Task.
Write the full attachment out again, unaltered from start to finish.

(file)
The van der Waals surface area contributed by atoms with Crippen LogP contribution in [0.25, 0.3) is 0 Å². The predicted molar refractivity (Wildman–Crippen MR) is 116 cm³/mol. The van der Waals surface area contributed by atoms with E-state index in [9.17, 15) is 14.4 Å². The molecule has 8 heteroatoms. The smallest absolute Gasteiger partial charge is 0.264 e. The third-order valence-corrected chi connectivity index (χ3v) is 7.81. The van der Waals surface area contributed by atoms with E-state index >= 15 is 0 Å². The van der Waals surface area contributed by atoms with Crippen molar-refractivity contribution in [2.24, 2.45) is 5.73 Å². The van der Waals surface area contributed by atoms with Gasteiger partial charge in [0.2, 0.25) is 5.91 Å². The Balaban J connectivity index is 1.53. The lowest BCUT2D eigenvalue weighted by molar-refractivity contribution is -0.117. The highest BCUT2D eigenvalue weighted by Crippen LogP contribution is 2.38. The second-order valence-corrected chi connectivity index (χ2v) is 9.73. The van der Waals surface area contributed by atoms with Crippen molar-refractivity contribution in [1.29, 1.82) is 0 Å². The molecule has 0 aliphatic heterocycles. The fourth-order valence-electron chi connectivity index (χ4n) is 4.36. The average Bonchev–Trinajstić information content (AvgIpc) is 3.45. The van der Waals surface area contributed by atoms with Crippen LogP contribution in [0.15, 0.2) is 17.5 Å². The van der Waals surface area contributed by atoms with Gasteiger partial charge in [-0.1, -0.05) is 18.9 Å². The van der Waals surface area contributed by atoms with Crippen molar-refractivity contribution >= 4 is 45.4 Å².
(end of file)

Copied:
The van der Waals surface area contributed by atoms with Crippen LogP contribution in [0.25, 0.3) is 0 Å². The predicted molar refractivity (Wildman–Crippen MR) is 116 cm³/mol. The van der Waals surface area contributed by atoms with E-state index in [9.17, 15) is 14.4 Å². The molecule has 8 heteroatoms. The smallest absolute Gasteiger partial charge is 0.264 e. The third-order valence-corrected chi connectivity index (χ3v) is 7.81. The van der Waals surface area contributed by atoms with E-state index >= 15 is 0 Å². The van der Waals surface area contributed by atoms with Crippen molar-refractivity contribution in [2.24, 2.45) is 5.73 Å². The van der Waals surface area contributed by atoms with Gasteiger partial charge in [0.2, 0.25) is 5.91 Å². The Balaban J connectivity index is 1.53. The lowest BCUT2D eigenvalue weighted by molar-refractivity contribution is -0.117. The highest BCUT2D eigenvalue weighted by Crippen LogP contribution is 2.38. The second-order valence-corrected chi connectivity index (χ2v) is 9.73. The van der Waals surface area contributed by atoms with Crippen molar-refractivity contribution in [1.29, 1.82) is 0 Å². The molecule has 0 aliphatic heterocycles. The fourth-order valence-electron chi connectivity index (χ4n) is 4.36. The average Bonchev–Trinajstić information content (AvgIpc) is 3.45. The van der Waals surface area contributed by atoms with Crippen LogP contribution in [0.15, 0.2) is 17.5 Å². The van der Waals surface area contributed by atoms with Gasteiger partial charge in [-0.1, -0.05) is 18.9 Å². The van der Waals surface area contributed by atoms with Crippen molar-refractivity contribution >= 4 is 45.4 Å².